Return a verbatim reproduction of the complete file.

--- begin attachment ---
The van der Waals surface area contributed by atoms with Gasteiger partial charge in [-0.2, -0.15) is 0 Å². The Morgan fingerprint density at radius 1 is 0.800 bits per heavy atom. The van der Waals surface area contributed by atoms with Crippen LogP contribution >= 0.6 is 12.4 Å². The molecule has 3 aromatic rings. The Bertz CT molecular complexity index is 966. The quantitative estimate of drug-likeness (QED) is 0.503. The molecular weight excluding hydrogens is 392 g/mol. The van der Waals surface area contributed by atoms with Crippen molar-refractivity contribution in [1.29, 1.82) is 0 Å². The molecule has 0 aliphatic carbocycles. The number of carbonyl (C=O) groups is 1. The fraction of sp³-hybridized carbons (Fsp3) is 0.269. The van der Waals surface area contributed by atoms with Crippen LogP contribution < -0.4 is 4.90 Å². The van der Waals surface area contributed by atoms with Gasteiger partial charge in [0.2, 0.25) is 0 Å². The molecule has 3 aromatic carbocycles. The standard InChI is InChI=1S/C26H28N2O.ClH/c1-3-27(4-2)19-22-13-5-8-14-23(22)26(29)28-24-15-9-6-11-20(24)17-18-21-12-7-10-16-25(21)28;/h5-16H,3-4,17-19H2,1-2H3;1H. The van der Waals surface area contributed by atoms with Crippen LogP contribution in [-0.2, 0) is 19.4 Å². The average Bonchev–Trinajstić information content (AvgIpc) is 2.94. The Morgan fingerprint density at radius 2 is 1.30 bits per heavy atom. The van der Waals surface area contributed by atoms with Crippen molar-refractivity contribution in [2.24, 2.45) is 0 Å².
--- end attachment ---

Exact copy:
The van der Waals surface area contributed by atoms with Gasteiger partial charge in [-0.2, -0.15) is 0 Å². The Morgan fingerprint density at radius 1 is 0.800 bits per heavy atom. The van der Waals surface area contributed by atoms with Crippen LogP contribution >= 0.6 is 12.4 Å². The molecule has 3 aromatic rings. The Bertz CT molecular complexity index is 966. The quantitative estimate of drug-likeness (QED) is 0.503. The molecular weight excluding hydrogens is 392 g/mol. The van der Waals surface area contributed by atoms with Crippen molar-refractivity contribution in [1.29, 1.82) is 0 Å². The molecule has 0 aliphatic carbocycles. The number of carbonyl (C=O) groups is 1. The fraction of sp³-hybridized carbons (Fsp3) is 0.269. The van der Waals surface area contributed by atoms with Crippen LogP contribution < -0.4 is 4.90 Å². The van der Waals surface area contributed by atoms with Gasteiger partial charge in [0.2, 0.25) is 0 Å². The molecule has 3 aromatic carbocycles. The standard InChI is InChI=1S/C26H28N2O.ClH/c1-3-27(4-2)19-22-13-5-8-14-23(22)26(29)28-24-15-9-6-11-20(24)17-18-21-12-7-10-16-25(21)28;/h5-16H,3-4,17-19H2,1-2H3;1H. The van der Waals surface area contributed by atoms with Crippen LogP contribution in [-0.2, 0) is 19.4 Å². The average Bonchev–Trinajstić information content (AvgIpc) is 2.94. The Morgan fingerprint density at radius 2 is 1.30 bits per heavy atom. The van der Waals surface area contributed by atoms with Crippen molar-refractivity contribution in [2.24, 2.45) is 0 Å².